A Matter Of Discipline

Corruption – not the prettiest of words, but a word that has been to the fore in recent weeks with several high profile disciplinary panels sitting and pronouncing.

Their verdicts have been nothing, if not, controversial and have posed more questions than answers.

The biggest anomaly has been the varying punishments handed out.

Trainer Karl Burke has been handed one year disqualification for associating with a disqualified individual. The disciplinary panel verdict makes good reading and one can see, and agree, with their reasoning and the punishment handed out.

Contrast Burkes punishment to that handed down to jockey Fergal Lynch. A jockey who admitted throwing races, in most eyes one of the most heinous crimes in the sport, outside being cruel to horses.  Yet he was able to ‘plea bargain’ a, or him, modest fine and a informal agreement not to ride in this country for a year.

Yet he was, until the US authorities intervened, able to continue his career overseas. His “punishment” made an absolute mockery of the disciplinary process. He should have faced a “minimum” worldwide ban from all aspects of racing for five years and when that ban was over still never be able to ride for life.  

Paul Struthers who is the BHA’s official spokesman, who must surely have one of the most difficult and unenviable jobs in PR, says the BHA are currently reviewing the penalty structure – and not before time.

However reviewing the structure is one thing, implementing it is another.

Disciplinary hearings are heard by independent panels who, even now, err on the side of extreme caution and frequently come in with punishments below the recommended entry points.

Yes the authorities are in a difficult position.

We are now living in a society where litigation is commonplace and those facing bans which will effectively deprive them of their livelihoods, will fight such decisions in the courts – after all what have they to lose?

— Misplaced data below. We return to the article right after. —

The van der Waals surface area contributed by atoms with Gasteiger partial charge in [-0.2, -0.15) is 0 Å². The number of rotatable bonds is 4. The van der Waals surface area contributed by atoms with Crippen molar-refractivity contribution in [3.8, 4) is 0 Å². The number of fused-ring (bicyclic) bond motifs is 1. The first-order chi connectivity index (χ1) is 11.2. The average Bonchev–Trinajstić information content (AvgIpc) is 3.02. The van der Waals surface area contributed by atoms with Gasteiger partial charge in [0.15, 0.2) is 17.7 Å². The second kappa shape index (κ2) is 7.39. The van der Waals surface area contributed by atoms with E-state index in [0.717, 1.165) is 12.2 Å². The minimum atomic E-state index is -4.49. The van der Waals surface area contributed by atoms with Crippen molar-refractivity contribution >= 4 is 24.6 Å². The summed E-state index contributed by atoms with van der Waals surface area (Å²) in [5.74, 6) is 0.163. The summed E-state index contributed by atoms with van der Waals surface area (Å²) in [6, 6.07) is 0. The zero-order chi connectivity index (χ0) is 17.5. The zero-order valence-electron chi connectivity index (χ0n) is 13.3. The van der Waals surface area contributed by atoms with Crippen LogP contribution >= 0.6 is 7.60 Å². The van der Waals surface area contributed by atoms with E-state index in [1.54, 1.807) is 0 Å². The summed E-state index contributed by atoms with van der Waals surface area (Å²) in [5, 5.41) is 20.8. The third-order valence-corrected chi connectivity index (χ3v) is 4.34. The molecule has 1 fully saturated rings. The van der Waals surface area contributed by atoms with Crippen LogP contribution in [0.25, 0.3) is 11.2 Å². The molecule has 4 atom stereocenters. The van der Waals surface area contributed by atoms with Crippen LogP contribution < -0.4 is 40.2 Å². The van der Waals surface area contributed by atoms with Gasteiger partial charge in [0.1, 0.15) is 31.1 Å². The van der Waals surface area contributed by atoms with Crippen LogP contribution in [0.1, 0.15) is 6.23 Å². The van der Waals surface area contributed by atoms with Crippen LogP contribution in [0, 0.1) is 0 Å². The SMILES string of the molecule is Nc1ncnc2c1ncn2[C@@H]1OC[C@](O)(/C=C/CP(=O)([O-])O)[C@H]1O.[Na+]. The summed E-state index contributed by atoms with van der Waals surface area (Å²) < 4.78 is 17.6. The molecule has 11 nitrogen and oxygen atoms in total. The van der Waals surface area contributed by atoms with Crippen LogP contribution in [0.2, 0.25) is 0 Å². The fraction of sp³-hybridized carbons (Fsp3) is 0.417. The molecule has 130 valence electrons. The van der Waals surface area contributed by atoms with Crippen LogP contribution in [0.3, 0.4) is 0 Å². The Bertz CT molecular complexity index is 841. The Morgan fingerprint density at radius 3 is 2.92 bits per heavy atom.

The authorities, reluctant to incur costs or attract bad publicity, will then fight shy of legal action and compromise.    

Therein lies a vicious circle.

The answer. Review the rules and punishments, ensuring they are fair and the punishment fits the crime. Also ensure the penalties are legally enforceable taking into account relevant legislation.

Ensure there is a fair an open disciplinary process. I am not advocating public hearings but allow a press presence – it can be a single pooled reporter to prevent the hearing becoming some form of freak show – with reporting being on the same basis as criminal cases to protect all parties.

Allow an adequate appeals process.

When due process is complete, if the individual then wants to take legal action it should be challenged and fought all the way by the authorities.

If the process is correct and the punishment deemed appropriate by the authorities then they should have nothing to fear, it should stand up to scrutiny in the courts. By standing up to and contesting such actions it will send out the message the authorities mean business. It will only need one or two failed court actions by corrupt trainers or jockeys for the message to be clearly sent out that corruption will not be tolerated.

In this mornings Racing Post I read the Racecourse Association Chief Executive, Stephen Atkins, is suggesting racecourses should take responsibility for integrity. I have never heard such a half baked suggestion and if that is the sort of suggestion emerging from the racecourses then I despair for the future of the sport.

Integrity is the responsibility of the central authority, in this case the BHA. Having different courses looking after integrity would be farcical.

Atkins has already admitted it could be “more cost-effective” for that read lower priority.

Racecourses already employ Clerks Of Courses and we already know the pressure they come under to race at almost all costs – regardless of the integrity and safety of the course.

Most Clerks will admit, off the record of course, they come under pressure to race when the decisions are borderline. After all it is financially better for the courses to get one race run, thus avoiding the need to refund customers, than to abandon before racing.

Can you imagine a similar scenario with integrity – would a particular course want the stigma of having an iffy race run on their track? Would they turn a blind eye to borderline infringements?    

For all its faults I would much rather have integrity controlled, managed and financed centrally.

 

 

 

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